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Lighting Up the Barn

Barn Dance from the stageI have a hate-hate relationship with Christmas lights. That’s why I think I’m really subconsciously punishing myself for some ghastly past life experience every time the Barn Dance comes around.

Five Acre School’s “Beat the Blues Barn Dance” is the PSO’s big fund raiser of the year. The dance, held at the close of Winter to “beat the Winter blues”, is put on in what was originally known as the Cedarfield Barn, built in 1937 and registered as a Washington State Heritage Barn. Now, the barn is the landmark feature of the “Big Barn Farm”, growers of exotic Andean root crops, goji berries and other “superfoods”, and home to a great Five Acre family.

The barn is a landmark because, simply put, it is huge. Did I say huge? Sorry, I meant ginormous. Greater than the ambitions of Alexander. More vast than the cosmos as we know it. And I’ve been climbing up and down ladders trying to fill that vast space with party lighting for six of the event’s seven year history.

poster2I’m not saying this to toot my own horn, or to imply how beefy my calves might be (they’re not). I’m presenting myself as a qualified witness, testifying to the enormity of such a project as a whole, to the immenseness of a small school community pulling off an event of, well, such grandeur (…um… if I do say so myself… ehem…).

We are blessed with a community of invaluable parent (and student) volunteers. And, while they are always up to something to further the success of our school throughout the year, the Barn Dance is when I really stand back and murmur “wow” in a voice made soft and tiny by marvellous awe:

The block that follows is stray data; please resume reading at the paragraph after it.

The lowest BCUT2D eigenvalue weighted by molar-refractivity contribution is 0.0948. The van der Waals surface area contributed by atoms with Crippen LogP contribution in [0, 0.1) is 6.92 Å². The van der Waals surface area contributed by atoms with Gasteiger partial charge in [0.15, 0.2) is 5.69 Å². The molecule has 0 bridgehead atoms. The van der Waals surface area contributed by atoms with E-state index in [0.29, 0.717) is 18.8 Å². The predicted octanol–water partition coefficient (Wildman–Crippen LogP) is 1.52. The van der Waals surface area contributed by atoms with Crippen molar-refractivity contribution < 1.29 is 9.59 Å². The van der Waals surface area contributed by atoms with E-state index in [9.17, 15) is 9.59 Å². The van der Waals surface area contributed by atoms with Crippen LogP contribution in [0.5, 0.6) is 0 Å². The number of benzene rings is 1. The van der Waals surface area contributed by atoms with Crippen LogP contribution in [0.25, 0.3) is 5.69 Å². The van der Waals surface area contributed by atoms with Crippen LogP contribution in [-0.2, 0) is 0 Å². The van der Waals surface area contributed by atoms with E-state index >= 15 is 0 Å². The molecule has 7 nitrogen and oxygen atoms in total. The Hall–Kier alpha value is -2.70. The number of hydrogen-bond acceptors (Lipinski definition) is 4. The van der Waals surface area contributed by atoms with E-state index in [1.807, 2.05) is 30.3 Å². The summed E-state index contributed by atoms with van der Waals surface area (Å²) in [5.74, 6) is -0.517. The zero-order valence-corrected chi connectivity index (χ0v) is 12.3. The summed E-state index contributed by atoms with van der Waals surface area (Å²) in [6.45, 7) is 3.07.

Outright fleets of families are underway to put this thing on. There is an entire stage to build, a sound system to install, lights (well, we’ve talked about that already), bars for bake sales and beverages to construct, heaters to set up, silent auction areas to decorate, a photo booth, ticket sales… A whole kids area outside with face painting, soap bubbles, dirt piles, and straw bales – we bring in enough straw bales to climb to the moon if you stacked them on top of one another (ok, not really, but, ya know…).

And I haven’t even mentioned all the stuff that goes on before the dance. Booking bands, organizing permits and advertising, pulling a raffle together (we’re proud of our prizes – all donated by our community‘s local businesses and families, for which we are very thankful!).

Like I said, immense!

But then there’s the payoff, when the barn really lights up. And that’s not when I get to throw a switch and hope the breakers don’t blow. It’s when all the people pour in. Their presence makes the entire space become a place of wonder and magic, for children and adults alike. And all of our hard work goes completely unnoticed in the best of possible ways as our guests have a wonderful time embracing a last, positive vestige of our grey winter.

Pay no attention to the man community behind the curtain… ;)

If you’d like to see more of the dance, and a bunch of other stuff for that matter, visit our Facebook page. Carol Pope, a wonderful community member, also took tons of wonderful pictures at the dance and posted them here. Thanks, Carol!